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U.S. Army Sgt. Orlando Soto (with arms crossed) oversees Georgian soldiers conducting a room-clearing exercise.
U.S. Army Sgt. Orlando Soto (with arms crossed) oversees Georgian soldiers conducting a room-clearing exercise. (Geoff Ziezulewicz / S&S)
U.S. Army Sgt. Orlando Soto (with arms crossed) oversees Georgian soldiers conducting a room-clearing exercise.
U.S. Army Sgt. Orlando Soto (with arms crossed) oversees Georgian soldiers conducting a room-clearing exercise. (Geoff Ziezulewicz / S&S)
U.S. Army 1st Lt. Joshua Sims, center, dresses down a junior Georgian officer for not leading his soldiers during a roadside bomb exercise at Krtsanisi Training Area in the small post-Soviet state of Georgia. U.S. military personnel have been frustrated during nearly a year of training at times over the lack of officer leadership in combat situations.
U.S. Army 1st Lt. Joshua Sims, center, dresses down a junior Georgian officer for not leading his soldiers during a roadside bomb exercise at Krtsanisi Training Area in the small post-Soviet state of Georgia. U.S. military personnel have been frustrated during nearly a year of training at times over the lack of officer leadership in combat situations. (Geoff Ziezulewicz / S&S)

KRTSANISI TRAINING AREA, Georgia -- From an outsider’s perspective, the roadside-bomb training appeared to go smoothly.

American soldiers let off a loud yet harmless blast, and the Georgian soldiers jumped out of three trucks and went into response mode. Aside from the shouts of “bang-bang” substituting for blank rifle rounds, the scene resembled what these soldiers may face during an upcoming deployment to Iraq.

Soon, Army 1st Lt. Joshua Sims had seen enough. He emerged from his trench where he had detonated the fake bomb and stormed over to the head junior officer on the Georgian side.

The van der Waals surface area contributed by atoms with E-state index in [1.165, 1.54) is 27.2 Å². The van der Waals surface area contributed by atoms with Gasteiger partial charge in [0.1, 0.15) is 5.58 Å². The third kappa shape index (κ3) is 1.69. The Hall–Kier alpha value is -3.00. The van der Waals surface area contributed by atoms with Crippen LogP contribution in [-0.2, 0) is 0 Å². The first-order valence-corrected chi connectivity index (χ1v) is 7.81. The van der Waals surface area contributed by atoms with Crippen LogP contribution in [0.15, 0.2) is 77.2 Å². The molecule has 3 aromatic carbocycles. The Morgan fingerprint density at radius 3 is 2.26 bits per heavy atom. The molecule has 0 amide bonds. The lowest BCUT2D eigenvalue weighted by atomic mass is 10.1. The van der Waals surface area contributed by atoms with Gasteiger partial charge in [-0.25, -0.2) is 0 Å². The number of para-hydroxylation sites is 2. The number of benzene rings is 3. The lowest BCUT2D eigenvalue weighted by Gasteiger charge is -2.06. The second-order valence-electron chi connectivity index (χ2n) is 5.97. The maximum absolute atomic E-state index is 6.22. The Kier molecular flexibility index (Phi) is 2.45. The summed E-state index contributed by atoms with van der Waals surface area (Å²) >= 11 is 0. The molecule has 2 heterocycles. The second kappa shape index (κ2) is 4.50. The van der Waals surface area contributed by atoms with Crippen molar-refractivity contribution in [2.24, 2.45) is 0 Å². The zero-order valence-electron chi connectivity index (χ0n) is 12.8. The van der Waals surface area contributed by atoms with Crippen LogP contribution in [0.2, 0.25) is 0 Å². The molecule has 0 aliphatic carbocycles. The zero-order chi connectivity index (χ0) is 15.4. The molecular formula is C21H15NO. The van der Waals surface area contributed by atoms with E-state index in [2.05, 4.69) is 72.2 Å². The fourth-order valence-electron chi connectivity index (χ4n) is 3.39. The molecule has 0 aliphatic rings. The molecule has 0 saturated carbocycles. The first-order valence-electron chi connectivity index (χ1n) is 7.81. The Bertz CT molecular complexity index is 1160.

“Where the [expletive] is your Kevlar?” Sims asked his Georgian equivalent, who had stood in the rear during the exercise.

“Once the guys dismounted the convoy, they did exactly what they were supposed to do,” Sims said after he finished dressing down the Georgian officer. “But the guy doing all the yelling and pushing and shoving was the first sergeant. The guy walking around with his hands in his pockets was the lieutenant.”

American forces in this former Soviet state of about 5 million in the Caucasus have seen a lot of incidences like the one that recently set Sims off.

As about 65 soldiers, sailors and airmen finish up nearly a year on the ground training a Georgian army brigade to NATO standards as part of the Georgia Sustainment and Stability Operations Program II, shaking local leadership out of its Soviet mentality has been a significant hurdle to military modernity.

Officers in the Georgian army are accustomed to commanding from a perch. They often don’t lead their squads or platoons in combat, but occupy a distant command position that is elevated from their soldiers, U.S. soldiers say.

Noncommissioned officers are used to getting orders strictly from the top down and don’t take the initiative to make decisions when they are needed in combat.

A solid NCO corps, something at the heart of the U.S. Army and other Western militaries, is still novel to the Georgian forces.